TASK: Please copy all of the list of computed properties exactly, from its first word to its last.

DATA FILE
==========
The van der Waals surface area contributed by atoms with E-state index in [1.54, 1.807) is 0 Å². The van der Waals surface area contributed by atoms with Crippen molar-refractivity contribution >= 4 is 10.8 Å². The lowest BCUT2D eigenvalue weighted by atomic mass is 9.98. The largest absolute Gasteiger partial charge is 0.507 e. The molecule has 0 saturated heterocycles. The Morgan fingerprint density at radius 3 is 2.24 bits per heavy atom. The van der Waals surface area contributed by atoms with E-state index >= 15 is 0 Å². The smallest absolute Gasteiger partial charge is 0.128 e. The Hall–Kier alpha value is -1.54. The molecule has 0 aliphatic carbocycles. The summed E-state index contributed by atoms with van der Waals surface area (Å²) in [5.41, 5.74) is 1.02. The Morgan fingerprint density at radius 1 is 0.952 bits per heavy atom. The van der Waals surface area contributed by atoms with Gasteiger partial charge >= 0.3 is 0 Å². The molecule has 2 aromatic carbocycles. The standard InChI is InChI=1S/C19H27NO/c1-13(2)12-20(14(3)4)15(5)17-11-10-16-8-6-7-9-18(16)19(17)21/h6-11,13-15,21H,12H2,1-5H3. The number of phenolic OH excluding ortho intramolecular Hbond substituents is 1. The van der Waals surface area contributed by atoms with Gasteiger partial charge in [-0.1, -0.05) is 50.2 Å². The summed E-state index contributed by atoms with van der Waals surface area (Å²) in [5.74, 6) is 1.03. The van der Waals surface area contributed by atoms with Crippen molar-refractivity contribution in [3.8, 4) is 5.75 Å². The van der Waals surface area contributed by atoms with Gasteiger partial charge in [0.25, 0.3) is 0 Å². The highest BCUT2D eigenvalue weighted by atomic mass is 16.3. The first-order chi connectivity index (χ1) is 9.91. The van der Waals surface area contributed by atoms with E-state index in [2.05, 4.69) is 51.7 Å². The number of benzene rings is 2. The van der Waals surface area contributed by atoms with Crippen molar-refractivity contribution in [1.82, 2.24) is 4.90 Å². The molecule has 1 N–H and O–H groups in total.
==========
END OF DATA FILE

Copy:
The van der Waals surface area contributed by atoms with E-state index in [1.54, 1.807) is 0 Å². The van der Waals surface area contributed by atoms with Crippen molar-refractivity contribution >= 4 is 10.8 Å². The lowest BCUT2D eigenvalue weighted by atomic mass is 9.98. The largest absolute Gasteiger partial charge is 0.507 e. The molecule has 0 saturated heterocycles. The Morgan fingerprint density at radius 3 is 2.24 bits per heavy atom. The van der Waals surface area contributed by atoms with E-state index >= 15 is 0 Å². The smallest absolute Gasteiger partial charge is 0.128 e. The Hall–Kier alpha value is -1.54. The molecule has 0 aliphatic carbocycles. The summed E-state index contributed by atoms with van der Waals surface area (Å²) in [5.41, 5.74) is 1.02. The Morgan fingerprint density at radius 1 is 0.952 bits per heavy atom. The van der Waals surface area contributed by atoms with Gasteiger partial charge >= 0.3 is 0 Å². The molecule has 2 aromatic carbocycles. The standard InChI is InChI=1S/C19H27NO/c1-13(2)12-20(14(3)4)15(5)17-11-10-16-8-6-7-9-18(16)19(17)21/h6-11,13-15,21H,12H2,1-5H3. The number of phenolic OH excluding ortho intramolecular Hbond substituents is 1. The van der Waals surface area contributed by atoms with Gasteiger partial charge in [-0.1, -0.05) is 50.2 Å². The summed E-state index contributed by atoms with van der Waals surface area (Å²) in [5.74, 6) is 1.03. The van der Waals surface area contributed by atoms with Crippen molar-refractivity contribution in [3.8, 4) is 5.75 Å². The van der Waals surface area contributed by atoms with Gasteiger partial charge in [0.25, 0.3) is 0 Å². The highest BCUT2D eigenvalue weighted by atomic mass is 16.3. The first-order chi connectivity index (χ1) is 9.91. The van der Waals surface area contributed by atoms with E-state index in [2.05, 4.69) is 51.7 Å². The number of benzene rings is 2. The van der Waals surface area contributed by atoms with Crippen molar-refractivity contribution in [1.82, 2.24) is 4.90 Å². The molecule has 1 N–H and O–H groups in total.